Oliewenhuis Art Museum

13 May – 20 June 2021

 

 

Coordinates, 2019, Site-specific earth, bone ash, hair, Plexiglas and resin, 1080mm X 1990mm X 440mm

Oliewenhuis Art Museum is proud to host a solo-exhibition by Bloemfontein based artist, Adelheid von Maltitz from 13 May to 20 June 2021. Adelheid is the current Academic Head of the Department of Fine Arts at the University of the Free State. She completed her Bachelor’s degree in Fine Arts in 2005, her Masters in Fine Arts in 2009 and is currently studying towards her PhD in Fine Arts at the same institution. She has participated in several local and international exhibitions and in 2014 was awarded the ‘runner up’ prize in Sasol New Signatures.

For Adelheid making sculpture and installation art involves processes that allow her to think and work through personal anxieties regarding trauma or loss and death. Her interest in how her own art-making processes are comparable to conventional historical, as well as contemporary rituals which engage with death and loss. This interest was sparked when she observed (what looked to her like) a mother and sister continually, over months, rebuild and maintain a roadside shrine that she passed regularly on her daily commute. By initially examining the nature of roadside shrines in relation to her own art-making processes, she realized that the roadside shrine and the mourning rituals associated with it could be perceived as an investigative device that teases out questions relating to her own studio research. She was struck by the similarities in the ways in which death and loss may be engaged with constructively and in a healing manner, in art. The similarities that emerged are related to aspects of site, materiality and ritual. She was stimulated to examine art-making concerned with trauma and loss and with memorialisation and mourning practices, according to these three categories in historical and contemporary examples in order to illuminate her research questions.

 

Coordinates, 2019, Site-specific earth, bone ash, hair, Plexiglas and resin, 1080mm X 1990mm X 440mm

Adelheid considers most of the materials she uses in her artworks as site-specific, either directly collected from a site of trauma and loss or attempting to reference that site. These site-specific materials include earth, cremated bones, hair, nail clippings, breast milk and lint. The use of resin and Plexiglas is primarily to support these materials, and they also contribute meanings through their own material characteristics. She explains that she thinks of these site-specific materials as imbued with meaning and that she imagines the materials she uses, for example earth from Nazi concentration camps in Poland (the country where her grandfather was born and fled from during WWII) to have “witnessed” that trauma and loss. She further developed this imaginative thinking by means of particular processes when either re-working collected materials or creating new meaningfully imbued materials. These processes become ritual-like due to the structure she imposes on the way she collects and re-works the materials into her artworks. The ritualised actions of, for example, repetitive procedures of scattering, sprinkling, burning, pouring and grinding, and her working in specific places or at specific times, are all evocative. Moreover, there repetitive, place –or time-specific actions are enlivened by personal imaginative processes.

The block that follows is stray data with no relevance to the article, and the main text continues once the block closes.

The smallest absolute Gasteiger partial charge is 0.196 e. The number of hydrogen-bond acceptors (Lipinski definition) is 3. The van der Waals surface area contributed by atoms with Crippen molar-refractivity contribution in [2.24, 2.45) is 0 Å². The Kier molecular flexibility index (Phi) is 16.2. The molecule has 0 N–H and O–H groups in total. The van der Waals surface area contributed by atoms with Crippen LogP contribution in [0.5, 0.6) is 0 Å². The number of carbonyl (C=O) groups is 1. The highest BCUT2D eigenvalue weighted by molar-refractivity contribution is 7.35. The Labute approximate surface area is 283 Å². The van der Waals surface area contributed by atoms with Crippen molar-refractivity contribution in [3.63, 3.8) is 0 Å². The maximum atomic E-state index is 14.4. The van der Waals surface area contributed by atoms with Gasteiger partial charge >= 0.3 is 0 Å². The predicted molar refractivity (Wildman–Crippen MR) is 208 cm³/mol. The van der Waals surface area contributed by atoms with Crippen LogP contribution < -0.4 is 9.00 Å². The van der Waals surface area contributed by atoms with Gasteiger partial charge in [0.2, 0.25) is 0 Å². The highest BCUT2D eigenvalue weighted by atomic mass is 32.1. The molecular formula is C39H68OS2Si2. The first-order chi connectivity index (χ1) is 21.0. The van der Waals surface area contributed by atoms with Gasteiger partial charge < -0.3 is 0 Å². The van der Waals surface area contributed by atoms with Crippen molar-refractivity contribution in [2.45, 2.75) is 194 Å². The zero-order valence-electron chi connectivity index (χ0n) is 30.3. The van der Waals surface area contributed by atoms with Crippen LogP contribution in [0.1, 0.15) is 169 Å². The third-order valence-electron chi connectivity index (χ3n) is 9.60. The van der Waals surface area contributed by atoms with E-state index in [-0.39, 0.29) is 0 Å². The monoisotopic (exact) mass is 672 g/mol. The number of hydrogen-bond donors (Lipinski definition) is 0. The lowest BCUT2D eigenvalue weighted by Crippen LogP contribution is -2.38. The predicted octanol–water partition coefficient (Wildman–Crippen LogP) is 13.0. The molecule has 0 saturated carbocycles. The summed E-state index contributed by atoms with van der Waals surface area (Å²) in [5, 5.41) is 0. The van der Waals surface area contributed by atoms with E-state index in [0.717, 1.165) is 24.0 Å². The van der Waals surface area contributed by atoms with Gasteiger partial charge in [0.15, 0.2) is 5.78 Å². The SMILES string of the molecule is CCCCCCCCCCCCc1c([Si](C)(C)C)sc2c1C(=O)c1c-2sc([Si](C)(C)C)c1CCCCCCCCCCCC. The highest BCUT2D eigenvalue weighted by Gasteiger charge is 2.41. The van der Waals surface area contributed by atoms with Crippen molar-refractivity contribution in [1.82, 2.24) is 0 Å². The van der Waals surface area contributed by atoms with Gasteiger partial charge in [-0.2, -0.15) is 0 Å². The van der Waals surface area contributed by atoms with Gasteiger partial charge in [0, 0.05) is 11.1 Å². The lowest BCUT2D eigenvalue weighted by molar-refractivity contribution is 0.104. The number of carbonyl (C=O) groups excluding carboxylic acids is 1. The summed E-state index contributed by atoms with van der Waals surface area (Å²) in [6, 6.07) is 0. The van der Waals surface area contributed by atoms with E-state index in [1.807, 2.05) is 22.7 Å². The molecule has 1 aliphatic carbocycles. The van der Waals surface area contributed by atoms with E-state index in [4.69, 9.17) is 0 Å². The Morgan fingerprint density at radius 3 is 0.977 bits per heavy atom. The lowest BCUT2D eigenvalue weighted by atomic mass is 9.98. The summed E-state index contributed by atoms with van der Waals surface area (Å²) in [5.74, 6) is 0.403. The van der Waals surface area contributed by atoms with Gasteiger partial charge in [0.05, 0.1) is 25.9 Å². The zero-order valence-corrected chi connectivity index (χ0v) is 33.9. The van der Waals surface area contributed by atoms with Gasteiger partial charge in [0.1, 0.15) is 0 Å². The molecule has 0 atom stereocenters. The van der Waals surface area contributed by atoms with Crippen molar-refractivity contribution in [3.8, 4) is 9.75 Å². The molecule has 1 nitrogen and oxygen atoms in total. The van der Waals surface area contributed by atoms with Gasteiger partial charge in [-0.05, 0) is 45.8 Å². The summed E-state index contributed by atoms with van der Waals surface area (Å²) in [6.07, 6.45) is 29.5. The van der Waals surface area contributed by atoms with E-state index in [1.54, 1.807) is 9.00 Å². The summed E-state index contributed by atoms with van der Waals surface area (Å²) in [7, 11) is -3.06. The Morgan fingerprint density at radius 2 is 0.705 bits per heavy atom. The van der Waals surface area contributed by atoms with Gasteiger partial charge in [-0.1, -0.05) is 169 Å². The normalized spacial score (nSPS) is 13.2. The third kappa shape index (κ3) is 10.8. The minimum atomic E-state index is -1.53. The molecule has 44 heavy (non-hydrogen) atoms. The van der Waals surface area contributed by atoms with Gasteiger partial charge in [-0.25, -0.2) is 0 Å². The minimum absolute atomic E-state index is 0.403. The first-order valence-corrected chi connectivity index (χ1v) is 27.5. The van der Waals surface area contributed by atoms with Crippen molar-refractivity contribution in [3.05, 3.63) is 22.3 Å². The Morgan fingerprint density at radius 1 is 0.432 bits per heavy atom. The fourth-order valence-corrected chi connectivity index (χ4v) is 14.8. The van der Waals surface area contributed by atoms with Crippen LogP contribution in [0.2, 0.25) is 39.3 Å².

Invisible threshold, 2019, Site-specific earth, bone ash, resin and Plexiglas, 2215mm X 1910mm X 145mm

For Adelheid, even though she can imagine her way into something terrible like her own death or a family member’s death, her artwork, in all its various facets, allows her to engage with those thoughts and feelings and to some extent imagine a way out of it again. Her art making helps her be less paralysed and overcome, while it does not smooth over or hide realities. This ability to integrate the awareness of the certainty of death with the lush consciousness of continuation of life is after all what makes humans exceptional.

 Bodies, 2014, Site-specific earth, ash and resin, 2650mm X 1950mm X 1895mm

 

Resting place, 2015, Site-specific earth, ash and resin, 2300mm X 1550mm X 500mm

 

Oliewenhuis Art Museum is located at 16 Harry Smith Street, Bloemfontein. The visiting hours during Level 1 is from Monday to Friday between 09:00 and 15:00, Saturdays between 10:00 and 15:00 and closed on Sundays and public holidays. Entrance is free and secure parking is available for visitors and for buses. A ramp at the entrance of the main entrance provides access for wheel chairs, while a lift provides access to the Permanent Collection display areas on the first floor.

For more information on Oliewenhuis Art Museum please contact the Museum at 051 011 0525 (ext 200) or oliewen@nasmus.co.za. Stay up to date by following Oliewenhuis Art Museum on Facebook, Instagram and Twitter for all upcoming exhibitions and events.